Over the years, the station has been acknowledged for its contribution to television – winning a TV Week Logie in 1963 for excellence in programming by a country station and then another six Logies between 1976 and 1995 for outstanding contributions by regional television.
The advent of aggregation saw NBN’s signal expand across the wider Northern NSW/Gold Coast market from December 1991, adding the markets of Tamworth, Taree, Lismore, Coffs Harbour and the Gold Coast to its coverage area as the Nine Network affiliate.
NBN now broadcasts to a market of 2,109,000 viewers – ranking it as Australia’s fourth largest market behind Sydney, Melbourne and Brisbane – and won the 2011 ratings year with 31.6 per cent market share (comprising NBN’s 23.6% and digital channels GO! 4.8% and GEM 3.2%).
NBN has had a number of owners since its inception in 1962, but since 2007 it has been owned by Nine’s parent company PBL Media (now Nine Entertainment Co.).
To celebrate its 50th anniversary NBN will be holding a reunion of past and present employees on Saturday, 10 March. The event will include a collection of nostalgic footage and photos from the past 50 years. Any past employees wishing to attend the reunion are invited to contact NBN by email firstname.lastname@example.org or contact Promotions Manager Mike Rabbitt on telephone (02) 49292333.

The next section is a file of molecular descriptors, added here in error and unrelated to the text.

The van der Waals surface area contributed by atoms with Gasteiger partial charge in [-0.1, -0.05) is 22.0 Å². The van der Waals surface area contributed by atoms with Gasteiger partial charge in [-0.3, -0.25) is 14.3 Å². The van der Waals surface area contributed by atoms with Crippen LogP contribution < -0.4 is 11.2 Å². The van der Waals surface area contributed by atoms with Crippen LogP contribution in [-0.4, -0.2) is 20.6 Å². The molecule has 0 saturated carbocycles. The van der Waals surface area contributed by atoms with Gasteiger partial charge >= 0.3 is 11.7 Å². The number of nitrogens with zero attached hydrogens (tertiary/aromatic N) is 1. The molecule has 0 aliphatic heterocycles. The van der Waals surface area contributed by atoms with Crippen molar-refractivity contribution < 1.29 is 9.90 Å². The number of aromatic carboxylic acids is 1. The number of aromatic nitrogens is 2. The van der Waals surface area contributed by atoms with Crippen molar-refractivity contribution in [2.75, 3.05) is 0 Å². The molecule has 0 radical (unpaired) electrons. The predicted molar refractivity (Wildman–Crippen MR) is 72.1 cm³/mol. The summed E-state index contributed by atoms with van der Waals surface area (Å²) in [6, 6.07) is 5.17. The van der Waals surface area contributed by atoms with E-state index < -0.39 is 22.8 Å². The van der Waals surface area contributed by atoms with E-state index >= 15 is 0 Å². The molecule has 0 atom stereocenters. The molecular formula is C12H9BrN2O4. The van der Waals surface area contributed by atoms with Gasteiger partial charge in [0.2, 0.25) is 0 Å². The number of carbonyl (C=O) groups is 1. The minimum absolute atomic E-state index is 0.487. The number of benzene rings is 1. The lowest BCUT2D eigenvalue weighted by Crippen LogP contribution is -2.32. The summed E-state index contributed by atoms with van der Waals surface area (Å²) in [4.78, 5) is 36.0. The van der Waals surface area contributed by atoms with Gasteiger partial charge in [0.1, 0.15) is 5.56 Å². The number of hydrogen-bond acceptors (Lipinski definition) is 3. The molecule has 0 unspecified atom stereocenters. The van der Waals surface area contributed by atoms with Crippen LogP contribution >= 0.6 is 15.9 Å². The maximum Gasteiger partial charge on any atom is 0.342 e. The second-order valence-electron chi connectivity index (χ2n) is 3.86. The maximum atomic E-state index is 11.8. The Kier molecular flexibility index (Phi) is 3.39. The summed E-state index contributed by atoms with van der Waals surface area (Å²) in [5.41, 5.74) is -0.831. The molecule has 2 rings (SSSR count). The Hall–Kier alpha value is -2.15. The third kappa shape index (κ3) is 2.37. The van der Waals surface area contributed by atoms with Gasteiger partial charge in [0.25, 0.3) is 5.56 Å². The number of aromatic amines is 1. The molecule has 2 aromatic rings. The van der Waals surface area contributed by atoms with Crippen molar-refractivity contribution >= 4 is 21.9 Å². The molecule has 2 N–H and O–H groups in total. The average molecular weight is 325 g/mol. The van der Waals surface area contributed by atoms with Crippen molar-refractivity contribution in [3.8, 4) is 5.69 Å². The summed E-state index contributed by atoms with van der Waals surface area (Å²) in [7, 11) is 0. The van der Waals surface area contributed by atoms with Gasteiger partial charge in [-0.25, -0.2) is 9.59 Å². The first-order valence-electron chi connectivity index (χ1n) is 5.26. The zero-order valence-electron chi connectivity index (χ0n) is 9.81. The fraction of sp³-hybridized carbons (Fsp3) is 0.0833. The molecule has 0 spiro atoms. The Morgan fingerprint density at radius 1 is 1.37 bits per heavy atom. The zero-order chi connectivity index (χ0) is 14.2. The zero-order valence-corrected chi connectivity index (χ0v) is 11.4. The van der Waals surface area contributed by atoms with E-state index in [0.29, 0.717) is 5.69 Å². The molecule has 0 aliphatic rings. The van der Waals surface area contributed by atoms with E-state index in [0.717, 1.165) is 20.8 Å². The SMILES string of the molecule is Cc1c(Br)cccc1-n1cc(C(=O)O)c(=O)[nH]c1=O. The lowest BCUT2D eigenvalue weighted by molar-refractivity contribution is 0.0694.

And throughout 2012, NBN News will be presenting a series of special reports on different aspects of the station’s history and significant community events of the last half century.
Later this year it will be the end of an era when NBN switches off analogue transmission across its coverage area (excluding Gold Coast and Gosford, which will occur later) in the conversion to digital-only broadcasting – but more significantly it will mark the end of transmission from Channel 3 from Mt Sugarloaf, the signal that launched NBN 50 years ago.